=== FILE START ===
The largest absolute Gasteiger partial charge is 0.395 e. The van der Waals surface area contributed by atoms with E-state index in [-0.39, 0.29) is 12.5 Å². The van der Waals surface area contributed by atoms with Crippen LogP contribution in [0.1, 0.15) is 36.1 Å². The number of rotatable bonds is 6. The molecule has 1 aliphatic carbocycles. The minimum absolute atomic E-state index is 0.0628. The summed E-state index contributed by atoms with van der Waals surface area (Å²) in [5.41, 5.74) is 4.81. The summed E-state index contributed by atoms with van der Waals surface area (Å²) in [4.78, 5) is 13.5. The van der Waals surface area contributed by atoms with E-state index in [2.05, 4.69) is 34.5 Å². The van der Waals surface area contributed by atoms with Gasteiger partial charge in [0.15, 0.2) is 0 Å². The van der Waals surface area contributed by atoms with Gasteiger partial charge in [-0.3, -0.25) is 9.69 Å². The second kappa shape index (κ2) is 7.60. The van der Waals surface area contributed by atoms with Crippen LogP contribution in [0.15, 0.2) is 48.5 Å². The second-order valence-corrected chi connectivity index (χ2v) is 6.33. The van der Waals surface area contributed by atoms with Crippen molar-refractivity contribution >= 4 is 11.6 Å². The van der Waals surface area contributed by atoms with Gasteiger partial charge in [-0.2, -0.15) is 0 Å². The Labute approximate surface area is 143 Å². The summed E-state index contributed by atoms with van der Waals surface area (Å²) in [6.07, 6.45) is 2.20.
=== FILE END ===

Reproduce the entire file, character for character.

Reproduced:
The largest absolute Gasteiger partial charge is 0.395 e. The van der Waals surface area contributed by atoms with E-state index in [-0.39, 0.29) is 12.5 Å². The van der Waals surface area contributed by atoms with Crippen LogP contribution in [0.1, 0.15) is 36.1 Å². The number of rotatable bonds is 6. The molecule has 1 aliphatic carbocycles. The minimum absolute atomic E-state index is 0.0628. The summed E-state index contributed by atoms with van der Waals surface area (Å²) in [5.41, 5.74) is 4.81. The summed E-state index contributed by atoms with van der Waals surface area (Å²) in [4.78, 5) is 13.5. The van der Waals surface area contributed by atoms with E-state index in [2.05, 4.69) is 34.5 Å². The van der Waals surface area contributed by atoms with Gasteiger partial charge in [0.15, 0.2) is 0 Å². The van der Waals surface area contributed by atoms with Gasteiger partial charge in [-0.3, -0.25) is 9.69 Å². The second kappa shape index (κ2) is 7.60. The van der Waals surface area contributed by atoms with Crippen LogP contribution in [0.15, 0.2) is 48.5 Å². The second-order valence-corrected chi connectivity index (χ2v) is 6.33. The van der Waals surface area contributed by atoms with Crippen molar-refractivity contribution >= 4 is 11.6 Å². The van der Waals surface area contributed by atoms with Gasteiger partial charge in [-0.2, -0.15) is 0 Å². The Labute approximate surface area is 143 Å². The summed E-state index contributed by atoms with van der Waals surface area (Å²) in [6.07, 6.45) is 2.20.